The first episode in the fourth season of HBO’s Insecure premiered last week on April 12th. Over the last two weeks, this show has quickly become one of my favorites. It’s funny, it’s dramatic, and it’s relatable, even though I am far from the age of the main characters.
Insecure had been on my mental “need to watch” list for months, with those 3 seasons initially scaring me off. I remember everyone talking about it years ago, back in 2016, so maybe it was just too late to get all caught up.
However, the 35-minute episodes and short 8 episode seasons make the show perfectly binge-friendly. I finally had the time to sit down and watch it, and it became one of the best shows I’ve watched in a minute. Along the way, I connected with the large cast of characters in different ways, and the show frequently discussed subjects that I feel like aren’t talked about enough in the black community.
Most importantly, I loved how the show was created by black people for other black people. After each new episode, I look forward to all the twitter buzz unpacking each aspect of the episode, and I’m reminded of why black twitter is one of the best places on the internet.
Insecure follows the story of Issa Dee and her best friend Molly Carter, black Stanford graduates navigating their career and relationship struggles in Los Angeles.
Issa works at a nonprofit focused on helping low-income students of color, yet she is the only black person at her job, which often leads to hilariously awkward moments. Molly is a big-time lawyer, who often has trouble finding the right relationship for her.
The supporting characters are all interesting as well, Lawrence, Issa’s long time boyfriend who can’t get his app idea to work out, Daniel, Issa’s old high school crush, Kelli and Tiffany to round out Issa and Molly’s group of close friends.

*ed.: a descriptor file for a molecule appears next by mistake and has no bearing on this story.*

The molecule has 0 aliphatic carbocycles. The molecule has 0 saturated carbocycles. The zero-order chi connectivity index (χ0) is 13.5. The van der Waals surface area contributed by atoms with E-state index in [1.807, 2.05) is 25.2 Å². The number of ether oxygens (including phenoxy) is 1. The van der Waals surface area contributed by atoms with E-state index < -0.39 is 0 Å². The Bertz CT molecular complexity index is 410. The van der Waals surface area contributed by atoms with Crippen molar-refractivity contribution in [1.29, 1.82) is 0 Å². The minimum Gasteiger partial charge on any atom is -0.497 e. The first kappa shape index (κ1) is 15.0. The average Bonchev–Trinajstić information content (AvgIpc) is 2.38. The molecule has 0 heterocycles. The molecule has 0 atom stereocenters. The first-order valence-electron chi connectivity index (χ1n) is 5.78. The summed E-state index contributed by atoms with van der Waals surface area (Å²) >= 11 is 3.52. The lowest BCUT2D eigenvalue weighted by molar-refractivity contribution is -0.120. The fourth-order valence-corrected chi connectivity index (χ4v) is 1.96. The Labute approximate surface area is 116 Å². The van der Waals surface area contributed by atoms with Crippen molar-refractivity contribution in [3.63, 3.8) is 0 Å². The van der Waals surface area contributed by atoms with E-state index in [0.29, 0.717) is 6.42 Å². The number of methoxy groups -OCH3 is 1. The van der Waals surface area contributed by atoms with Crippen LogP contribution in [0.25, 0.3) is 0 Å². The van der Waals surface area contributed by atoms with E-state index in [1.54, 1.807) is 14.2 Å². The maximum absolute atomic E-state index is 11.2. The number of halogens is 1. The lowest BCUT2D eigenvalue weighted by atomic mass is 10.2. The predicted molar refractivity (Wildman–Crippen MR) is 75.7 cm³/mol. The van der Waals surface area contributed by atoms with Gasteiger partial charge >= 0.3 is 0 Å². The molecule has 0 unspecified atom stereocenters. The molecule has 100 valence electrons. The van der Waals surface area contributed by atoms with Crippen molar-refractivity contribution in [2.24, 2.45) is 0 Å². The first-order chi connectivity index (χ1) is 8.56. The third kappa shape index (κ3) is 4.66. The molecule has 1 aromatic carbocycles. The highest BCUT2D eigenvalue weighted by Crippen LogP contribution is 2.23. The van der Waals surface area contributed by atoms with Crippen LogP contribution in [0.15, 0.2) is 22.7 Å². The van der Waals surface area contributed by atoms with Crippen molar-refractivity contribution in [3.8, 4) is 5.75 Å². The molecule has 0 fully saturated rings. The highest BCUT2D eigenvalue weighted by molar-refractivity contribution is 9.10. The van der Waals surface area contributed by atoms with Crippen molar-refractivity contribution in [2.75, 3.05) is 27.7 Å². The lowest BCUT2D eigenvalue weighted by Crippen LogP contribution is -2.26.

What I love most is that the show isn’t all about being black. It’s refreshing to see black characters who are more than just their race, shows that aren’t purely about how hard it can be to be black. It’s not as if the show doesn’t touch on important issues, though– dating preferences, gentrification, workplace tokenism, to name a few– but the show also simply displays black people being successful, falling in love, and having fun.
Representation in the Writing Room
I know I write a lot about the importance of diversity on screen– which Insecure clearly has– but it’s also incredibly important to have black stories created by black people. There’s an unmistakable sense of realness in the dialogue, in the way the characters interact with each other. The show was created by Issa Rae and Larry Willmore and has been critically acclaimed since the beginning– once again proof that black stories can captivate an audience.
And now, to what I believe is the most underrated aspect of the show– the soundtrack. A running joke throughout Insecure is the main character, Issa, rapping to herself in the mirror whenever life goes wrong. Outside of rare moments, she never displays these raps to anyone, because they typically show her crazy inner dialogue, opposite to how she reacts to whatever situation she’s in. Nevertheless, music remains an important force in Issa’s life, and the show’s soundtrack reflects that.
Each song perfectly captures all of the awkward, romantic, and heartbreaking feelings expressed by the characters in any scene. It features music from more well-known artists like SZA, Tyler the Creator, and Miguel, but also has led me to new music I never would have found on my own.
Finally, if you’re still not convinced…
Just start by watching this.